According to what I understand, when FSB hired a male employee, the new hires were invited into a group of people officially authorized to administer flogging. Some cottage fathers declined to join the group and were not part of the group authorized officially to administer spankings. Within that group was a certain comradeship and competition of being the best flogger, the best disciplinarian. They seemed to took pride in busting a butt in less than ten strokes sort of thing, or bringing the buttocks to just a certain ‘dusting off’. They were good at what they did. Hatton, Hagen, Davis, and Dixon were rumored to be the ‘best’.
Several other cottage fathers got into the inner group rivalry. Troy Tidwell with his one arm couldn’t get the balance/leverage to be in the top group but he was in the group right below. He wasn’t a slouch by any means according to his reputation. Frank Zych was another employee that wanted to be top ranked but with one leg, he couldn't pivot and transfer his weight to the strap. They were inaccurate in their delivery of the strap and would hit a boy on his back, butt, and legs. Dixon, Hatton, Hagen, and Davis were the top whippers because they could hit accurately on the glutes and bust a butt all too quickly. They could also turn the paddle at certain angles and it became more rigid-like and ‘slice’ and pound the gluts. I remember an assistant cottage father Mr Foster who wanted to be in the ‘in’ group but never made it. Mr Paulk, another assistant cottage father (I did a term paper for him) tried spanking and after spanking one boy, decided he would not ever spank any body anymore.
Floggings were typically regulated to have one authorized employee to whip, one to witness and guard the inmate on the cot and also guard inmates previous beaten waiting until the event was over; and then they needed a third guy to guard the inmates waiting to be whipped. It would take a minimum of three staff members to escort a group of boys to the White House – officially. Seems like when they would take four guys at a time to the White House they would also have four staff members. Some guys have told of having fewer guards around when they were beat, so maybe there were other procedures they used, or unofficial beatings were described.
It is a moot question, or should be, whether or not brutality was routinely administered duly and harshly. Dusting one’s britches was an exception, not the rule. The flogging standard that I observed was to bust a guys butt the first time down, and let me know he could give me more pain so I wouldn’t come back down again. They were trying to beat me into being good so I wouldn’t go back down again – sort of a ‘they got more strap than I got butt’ kind of attitude but hoping for the best.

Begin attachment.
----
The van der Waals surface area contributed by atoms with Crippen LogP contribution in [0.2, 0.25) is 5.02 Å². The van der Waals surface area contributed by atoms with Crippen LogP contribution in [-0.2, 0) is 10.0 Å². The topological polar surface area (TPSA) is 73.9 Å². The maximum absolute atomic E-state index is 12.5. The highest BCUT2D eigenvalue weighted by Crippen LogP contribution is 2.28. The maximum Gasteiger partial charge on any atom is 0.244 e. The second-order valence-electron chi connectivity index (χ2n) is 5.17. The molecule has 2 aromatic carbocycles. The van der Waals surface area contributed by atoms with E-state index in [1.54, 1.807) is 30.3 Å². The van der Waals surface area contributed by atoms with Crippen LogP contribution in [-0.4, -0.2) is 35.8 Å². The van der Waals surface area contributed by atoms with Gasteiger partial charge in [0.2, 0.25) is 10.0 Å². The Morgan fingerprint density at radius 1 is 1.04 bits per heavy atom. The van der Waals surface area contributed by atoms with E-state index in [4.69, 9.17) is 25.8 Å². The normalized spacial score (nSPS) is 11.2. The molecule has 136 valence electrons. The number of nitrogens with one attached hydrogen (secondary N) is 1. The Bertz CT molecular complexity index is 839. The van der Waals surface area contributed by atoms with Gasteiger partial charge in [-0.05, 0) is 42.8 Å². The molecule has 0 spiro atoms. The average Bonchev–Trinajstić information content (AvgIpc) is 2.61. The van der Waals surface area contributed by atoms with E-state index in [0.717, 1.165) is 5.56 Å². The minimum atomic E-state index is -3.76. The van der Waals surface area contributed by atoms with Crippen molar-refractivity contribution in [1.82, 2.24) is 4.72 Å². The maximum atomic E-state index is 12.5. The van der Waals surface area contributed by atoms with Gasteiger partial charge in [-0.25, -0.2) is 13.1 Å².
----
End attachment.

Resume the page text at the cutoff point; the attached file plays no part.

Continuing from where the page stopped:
I look back now a days and I see that Christ was there with me all thru FSB. He loved me even when I didn’t love him and was cussing Him for all my troubles I’d brought upon myself. I didn't see it then as there wasn't anything outside of me that could have hurt me anymore than I was already hurting but now I see the Holy Spirit was there with me every step I took while I was doing my will rather than doing his. I admit I’ve got a little rebel in me. I hope and pray I bring glory to him somehow.
What strikes me most about the emergence of the issue of abuse happening at FSB is such a unique group of survivors have surfaced. How unique are we? Is not such a valuable research opportunity worthy of further study? It is my thinking that the group contains a lot of valuable information to be gained by the juvenile justice academia and behavioral sciences.
I hope the reader grasps that while some guys were traumatized at FSB, other guys were not traumatized. There were good people also working at FSB just like any other place of work, not all were bad people. And some of those bad people were good to some people. We as ex-inmates know, or should know, that this is true of inmates as well as FSB staff, or anyone anywhere. There are always good folks and a few that need helping and healing more so than others.
I come and leave you in peace.
Chas H. “Chuck” Simmons
The Chazzmanian Devil ;-)